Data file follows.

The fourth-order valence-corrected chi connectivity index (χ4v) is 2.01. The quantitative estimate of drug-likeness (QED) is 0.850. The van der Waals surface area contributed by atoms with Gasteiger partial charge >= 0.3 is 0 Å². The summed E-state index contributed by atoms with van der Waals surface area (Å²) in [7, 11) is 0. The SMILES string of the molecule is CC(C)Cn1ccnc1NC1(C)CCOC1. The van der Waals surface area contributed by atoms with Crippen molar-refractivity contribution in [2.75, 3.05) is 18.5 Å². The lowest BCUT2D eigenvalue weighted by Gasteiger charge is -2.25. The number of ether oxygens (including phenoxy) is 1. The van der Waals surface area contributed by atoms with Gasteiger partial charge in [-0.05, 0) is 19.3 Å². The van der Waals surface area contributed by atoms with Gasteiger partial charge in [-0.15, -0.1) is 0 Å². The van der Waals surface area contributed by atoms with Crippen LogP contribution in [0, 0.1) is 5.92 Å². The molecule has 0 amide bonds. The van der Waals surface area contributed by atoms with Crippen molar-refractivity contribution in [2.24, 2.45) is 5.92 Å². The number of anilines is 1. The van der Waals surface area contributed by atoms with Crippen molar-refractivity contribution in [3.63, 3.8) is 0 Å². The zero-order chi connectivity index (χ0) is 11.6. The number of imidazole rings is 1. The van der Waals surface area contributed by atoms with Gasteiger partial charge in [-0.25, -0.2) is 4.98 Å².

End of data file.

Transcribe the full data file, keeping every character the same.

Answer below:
The fourth-order valence-corrected chi connectivity index (χ4v) is 2.01. The quantitative estimate of drug-likeness (QED) is 0.850. The van der Waals surface area contributed by atoms with Gasteiger partial charge >= 0.3 is 0 Å². The summed E-state index contributed by atoms with van der Waals surface area (Å²) in [7, 11) is 0. The SMILES string of the molecule is CC(C)Cn1ccnc1NC1(C)CCOC1. The van der Waals surface area contributed by atoms with Crippen molar-refractivity contribution in [2.75, 3.05) is 18.5 Å². The lowest BCUT2D eigenvalue weighted by Gasteiger charge is -2.25. The number of ether oxygens (including phenoxy) is 1. The van der Waals surface area contributed by atoms with Gasteiger partial charge in [-0.05, 0) is 19.3 Å². The van der Waals surface area contributed by atoms with Gasteiger partial charge in [-0.15, -0.1) is 0 Å². The van der Waals surface area contributed by atoms with Crippen LogP contribution in [0, 0.1) is 5.92 Å². The molecule has 0 amide bonds. The van der Waals surface area contributed by atoms with Crippen molar-refractivity contribution in [2.24, 2.45) is 5.92 Å². The number of anilines is 1. The van der Waals surface area contributed by atoms with Crippen molar-refractivity contribution in [3.63, 3.8) is 0 Å². The zero-order chi connectivity index (χ0) is 11.6. The number of imidazole rings is 1. The van der Waals surface area contributed by atoms with Gasteiger partial charge in [-0.25, -0.2) is 4.98 Å².